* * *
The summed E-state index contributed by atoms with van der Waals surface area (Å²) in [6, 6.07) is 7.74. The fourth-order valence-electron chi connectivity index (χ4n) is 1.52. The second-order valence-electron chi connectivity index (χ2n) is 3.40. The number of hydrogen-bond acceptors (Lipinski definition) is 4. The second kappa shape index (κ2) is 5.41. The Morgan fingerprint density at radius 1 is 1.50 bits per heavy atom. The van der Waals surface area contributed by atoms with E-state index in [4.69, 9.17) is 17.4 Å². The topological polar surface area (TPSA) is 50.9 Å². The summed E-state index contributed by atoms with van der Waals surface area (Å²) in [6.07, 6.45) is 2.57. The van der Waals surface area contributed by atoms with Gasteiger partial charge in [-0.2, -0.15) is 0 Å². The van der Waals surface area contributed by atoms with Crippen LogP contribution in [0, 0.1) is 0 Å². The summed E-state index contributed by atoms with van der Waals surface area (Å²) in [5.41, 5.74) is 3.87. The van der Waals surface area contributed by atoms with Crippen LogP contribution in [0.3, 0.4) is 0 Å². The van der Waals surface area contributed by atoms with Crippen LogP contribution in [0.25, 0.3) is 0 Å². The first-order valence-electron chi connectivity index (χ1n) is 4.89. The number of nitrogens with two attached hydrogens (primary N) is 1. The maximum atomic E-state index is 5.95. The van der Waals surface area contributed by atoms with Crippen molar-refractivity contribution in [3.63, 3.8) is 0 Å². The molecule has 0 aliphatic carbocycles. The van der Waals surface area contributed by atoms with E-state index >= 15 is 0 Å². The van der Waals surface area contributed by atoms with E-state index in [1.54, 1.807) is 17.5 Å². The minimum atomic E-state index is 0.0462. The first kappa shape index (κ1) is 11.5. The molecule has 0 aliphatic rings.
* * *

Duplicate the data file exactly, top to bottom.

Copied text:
The summed E-state index contributed by atoms with van der Waals surface area (Å²) in [6, 6.07) is 7.74. The fourth-order valence-electron chi connectivity index (χ4n) is 1.52. The second-order valence-electron chi connectivity index (χ2n) is 3.40. The number of hydrogen-bond acceptors (Lipinski definition) is 4. The second kappa shape index (κ2) is 5.41. The Morgan fingerprint density at radius 1 is 1.50 bits per heavy atom. The van der Waals surface area contributed by atoms with E-state index in [4.69, 9.17) is 17.4 Å². The topological polar surface area (TPSA) is 50.9 Å². The summed E-state index contributed by atoms with van der Waals surface area (Å²) in [6.07, 6.45) is 2.57. The van der Waals surface area contributed by atoms with Gasteiger partial charge in [-0.2, -0.15) is 0 Å². The van der Waals surface area contributed by atoms with Crippen LogP contribution in [0, 0.1) is 0 Å². The summed E-state index contributed by atoms with van der Waals surface area (Å²) in [5.41, 5.74) is 3.87. The van der Waals surface area contributed by atoms with Crippen LogP contribution in [0.3, 0.4) is 0 Å². The van der Waals surface area contributed by atoms with Crippen LogP contribution in [0.25, 0.3) is 0 Å². The first-order valence-electron chi connectivity index (χ1n) is 4.89. The number of nitrogens with two attached hydrogens (primary N) is 1. The maximum atomic E-state index is 5.95. The van der Waals surface area contributed by atoms with Crippen molar-refractivity contribution in [3.63, 3.8) is 0 Å². The molecule has 0 aliphatic carbocycles. The van der Waals surface area contributed by atoms with E-state index >= 15 is 0 Å². The van der Waals surface area contributed by atoms with E-state index in [1.54, 1.807) is 17.5 Å². The minimum atomic E-state index is 0.0462. The first kappa shape index (κ1) is 11.5. The molecule has 0 aliphatic rings.